Yes, they can be (but are not always so). There are sets of prepositions that require the use of certain cases. There are also other sets of prepositions that induce multiple possible cases (and you need to learn to distinguish which to use).
It can be confusing in the beginning, simply because English does not have so many forms for which the case distinction matters. But luckily there are some learnable rules for German.
The prepositions that always require the Accusative:
durch, fuer, ohne, gegen, um
aus, bei, mit, nach, von, zu, seit.
trotz, während, statt, jenseits, innerhalb, ...
The nominative is easy and usually does not bind with prepositions, anyway.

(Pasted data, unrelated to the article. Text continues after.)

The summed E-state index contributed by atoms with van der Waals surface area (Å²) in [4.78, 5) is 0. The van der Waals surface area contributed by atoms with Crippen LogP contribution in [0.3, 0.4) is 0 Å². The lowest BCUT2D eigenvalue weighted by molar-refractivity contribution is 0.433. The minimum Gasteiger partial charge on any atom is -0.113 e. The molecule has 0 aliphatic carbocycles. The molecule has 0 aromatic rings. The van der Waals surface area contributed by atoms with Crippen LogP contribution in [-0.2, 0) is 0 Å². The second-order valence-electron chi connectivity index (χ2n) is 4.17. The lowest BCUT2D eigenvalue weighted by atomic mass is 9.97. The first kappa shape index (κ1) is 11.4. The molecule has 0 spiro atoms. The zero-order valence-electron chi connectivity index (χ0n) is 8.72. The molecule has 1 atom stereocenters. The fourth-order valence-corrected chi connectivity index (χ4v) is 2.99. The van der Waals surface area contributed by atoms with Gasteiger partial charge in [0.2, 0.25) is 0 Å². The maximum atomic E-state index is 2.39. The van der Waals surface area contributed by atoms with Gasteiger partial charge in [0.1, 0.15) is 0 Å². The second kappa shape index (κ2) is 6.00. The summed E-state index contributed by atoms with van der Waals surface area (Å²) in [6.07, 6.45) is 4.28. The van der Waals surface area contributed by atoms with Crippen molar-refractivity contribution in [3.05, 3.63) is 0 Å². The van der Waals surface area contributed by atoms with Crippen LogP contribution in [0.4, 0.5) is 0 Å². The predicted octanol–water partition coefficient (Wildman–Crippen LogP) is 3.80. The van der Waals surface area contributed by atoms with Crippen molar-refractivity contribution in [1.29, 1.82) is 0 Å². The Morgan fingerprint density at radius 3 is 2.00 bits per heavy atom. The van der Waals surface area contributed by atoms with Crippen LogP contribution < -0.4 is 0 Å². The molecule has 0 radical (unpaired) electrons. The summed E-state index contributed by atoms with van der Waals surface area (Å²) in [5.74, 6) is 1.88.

Finally, the are some trickier prepositions that bind with either Dative, or Accusative:
an, auf, hinter, in, neben, ueber, unter, vor, zwischen, entlang
For the above ones you need to distinguish the correct case, and it requires a bit of exercise. The rule is that if in the given case you can ask the question "where TO" the preposition will induce the Accusative. For example: "Ich lege das Buch auf den Tisch." But if you can ask "whereabout?" the preposition induces the Dative. Example: "Das Buch liegt auf dem Tisch."
Have fun learning!